Yet tantalizingly, there is more convincing evidence with images of people playing with yo-yos painted on vases and plates, such as a widely illustrated plate from the mid-fifth-century B.C. Perhaps, were they of a more durable wooden construction?

So this Chimborazo has meandered from a yo-yo patent to the French bandelore, the small, fringed flag-like silk panel hanging from a trumpet. It has encountered the origin of the word “noun” from “nomen” (name) and its relative, the “substantive.” The quiz, an Eastern word, describing a yo-yo like toy in the 18th century led to a purported bet in by James Daly and chalking that same word around Dublin, Ireland. Finally, a look at ancient Greek art.

There is one more instance to mention. Charles Dickens, published a weekly periodical, All the Year Round featuring articles from usually unidentified authors. One of these was a story (in the 19 Sep 1868 issue, Volume 20, page 359) which spins a tale, “Quite a Lost Art,” in which a hermit snatches an ivory bandelore from his visitor, Prince Astolfo, and runs off with it. That bandelore was described as made for a tribute to the Moorish king of Cordova, for the amusement of his children. So that brings in Spain to our perambulations.

And Chimborazo? That’s a currently inactive volcano in the Andes of Equador. Its peak is the point furthest from the center of the earth. I must soon write another article about why “Chimborazo!” makes a wonderful exclamation for the eurekas of encyclopedic explorations. I am grateful to performance artist and story teller John G. Rives for coining such use. Meanwhile, you can see Rives himself in a video explaining his inspiration.

Ian Ellis

Image from drawing for the U.S. patent issued to Haven and Hittrick (1866).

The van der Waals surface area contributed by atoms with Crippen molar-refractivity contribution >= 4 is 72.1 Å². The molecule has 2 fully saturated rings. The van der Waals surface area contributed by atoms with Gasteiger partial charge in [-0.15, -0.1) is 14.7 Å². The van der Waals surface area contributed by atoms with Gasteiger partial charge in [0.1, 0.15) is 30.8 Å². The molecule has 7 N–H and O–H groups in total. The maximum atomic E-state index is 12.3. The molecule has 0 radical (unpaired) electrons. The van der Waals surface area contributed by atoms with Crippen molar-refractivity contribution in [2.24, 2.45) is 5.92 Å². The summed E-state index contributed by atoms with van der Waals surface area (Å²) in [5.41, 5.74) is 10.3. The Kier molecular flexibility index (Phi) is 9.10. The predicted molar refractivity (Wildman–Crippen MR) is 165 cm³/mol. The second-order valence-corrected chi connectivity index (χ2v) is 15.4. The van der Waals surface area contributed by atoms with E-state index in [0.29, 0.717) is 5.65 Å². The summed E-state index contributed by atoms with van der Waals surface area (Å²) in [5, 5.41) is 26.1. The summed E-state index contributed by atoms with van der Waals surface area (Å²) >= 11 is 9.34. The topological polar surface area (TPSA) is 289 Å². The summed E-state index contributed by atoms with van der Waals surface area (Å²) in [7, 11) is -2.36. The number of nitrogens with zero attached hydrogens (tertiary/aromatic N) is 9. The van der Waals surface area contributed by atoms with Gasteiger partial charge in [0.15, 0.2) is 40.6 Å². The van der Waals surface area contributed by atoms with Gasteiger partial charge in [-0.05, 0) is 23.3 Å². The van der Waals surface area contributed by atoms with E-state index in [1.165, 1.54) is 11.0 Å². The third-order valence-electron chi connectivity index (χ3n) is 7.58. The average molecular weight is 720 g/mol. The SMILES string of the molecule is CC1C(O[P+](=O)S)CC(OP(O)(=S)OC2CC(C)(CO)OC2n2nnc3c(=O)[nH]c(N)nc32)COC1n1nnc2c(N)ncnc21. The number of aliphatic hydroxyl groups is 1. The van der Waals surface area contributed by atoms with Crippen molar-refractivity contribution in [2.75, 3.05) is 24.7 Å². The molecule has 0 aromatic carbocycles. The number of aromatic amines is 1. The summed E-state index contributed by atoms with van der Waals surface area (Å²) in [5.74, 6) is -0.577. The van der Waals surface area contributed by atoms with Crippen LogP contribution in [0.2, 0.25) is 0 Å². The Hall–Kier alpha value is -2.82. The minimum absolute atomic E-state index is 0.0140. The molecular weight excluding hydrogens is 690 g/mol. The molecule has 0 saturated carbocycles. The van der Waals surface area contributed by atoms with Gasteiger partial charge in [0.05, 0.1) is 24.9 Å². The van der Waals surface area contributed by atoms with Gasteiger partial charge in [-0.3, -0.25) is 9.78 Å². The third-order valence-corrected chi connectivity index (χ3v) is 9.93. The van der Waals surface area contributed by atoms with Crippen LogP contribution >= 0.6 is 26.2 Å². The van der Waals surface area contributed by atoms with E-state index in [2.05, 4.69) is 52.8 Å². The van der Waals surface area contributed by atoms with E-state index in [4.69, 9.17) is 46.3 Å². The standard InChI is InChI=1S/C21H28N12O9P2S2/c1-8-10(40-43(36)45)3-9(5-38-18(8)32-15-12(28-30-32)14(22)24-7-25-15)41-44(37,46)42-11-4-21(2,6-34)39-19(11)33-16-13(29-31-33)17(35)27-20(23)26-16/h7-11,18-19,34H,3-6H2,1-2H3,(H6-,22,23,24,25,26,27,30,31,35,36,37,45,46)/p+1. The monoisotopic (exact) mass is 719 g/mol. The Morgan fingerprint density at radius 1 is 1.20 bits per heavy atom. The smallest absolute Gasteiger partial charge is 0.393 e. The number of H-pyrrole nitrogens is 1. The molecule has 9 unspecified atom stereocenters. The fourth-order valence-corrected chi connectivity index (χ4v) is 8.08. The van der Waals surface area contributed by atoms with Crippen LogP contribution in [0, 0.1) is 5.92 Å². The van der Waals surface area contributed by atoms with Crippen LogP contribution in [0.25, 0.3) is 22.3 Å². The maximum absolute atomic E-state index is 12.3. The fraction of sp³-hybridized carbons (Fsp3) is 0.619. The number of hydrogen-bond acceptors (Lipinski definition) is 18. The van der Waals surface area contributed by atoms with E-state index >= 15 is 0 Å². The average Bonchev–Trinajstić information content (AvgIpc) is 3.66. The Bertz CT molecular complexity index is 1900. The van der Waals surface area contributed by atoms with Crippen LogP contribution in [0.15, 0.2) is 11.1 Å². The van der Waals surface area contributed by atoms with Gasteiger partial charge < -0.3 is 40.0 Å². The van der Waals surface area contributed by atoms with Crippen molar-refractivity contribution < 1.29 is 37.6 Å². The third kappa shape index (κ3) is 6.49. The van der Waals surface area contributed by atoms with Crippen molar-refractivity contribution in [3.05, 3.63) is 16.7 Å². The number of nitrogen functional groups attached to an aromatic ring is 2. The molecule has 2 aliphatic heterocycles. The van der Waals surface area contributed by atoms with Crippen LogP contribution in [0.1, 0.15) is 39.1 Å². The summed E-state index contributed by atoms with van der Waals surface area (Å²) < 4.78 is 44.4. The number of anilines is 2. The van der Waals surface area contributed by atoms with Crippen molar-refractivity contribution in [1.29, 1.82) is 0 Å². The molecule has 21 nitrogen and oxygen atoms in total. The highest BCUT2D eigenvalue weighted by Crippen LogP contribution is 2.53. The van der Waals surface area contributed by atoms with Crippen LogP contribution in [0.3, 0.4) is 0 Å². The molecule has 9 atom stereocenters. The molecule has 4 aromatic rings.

Nature bears long with those who wrong her. She is patient under abuse. But when abuse has gone too far, when the time of reckoning finally comes, she is equally slow to be appeased and to turn away her wrath. (1882) -- Nathaniel Egleston, who was writing then about deforestation, but speaks equally well about the danger of climate change today.
Carl Sagan Thumbnail Carl Sagan: In science it often happens that scientists say, 'You know that's a really good argument; my position is mistaken,' and then they would actually change their minds and you never hear that old view from them again. They really do it. It doesn't happen as often as it should, because scientists are human and change is sometimes painful. But it happens every day. I cannot recall the last time something like that happened in politics or religion. (1987) ...(more by Sagan)

Albert Einstein: I used to wonder how it comes about that the electron is negative. Negative-positive—these are perfectly symmetric in physics. There is no reason whatever to prefer one to the other. Then why is the electron negative? I thought about this for a long time and at last all I could think was “It won the fight!” ...(more by Einstein)

Richard Feynman: It is the facts that matter, not the proofs. Physics can progress without the proofs, but we can't go on without the facts ... if the facts are right, then the proofs are a matter of playing around with the algebra correctly. ...(more by Feynman)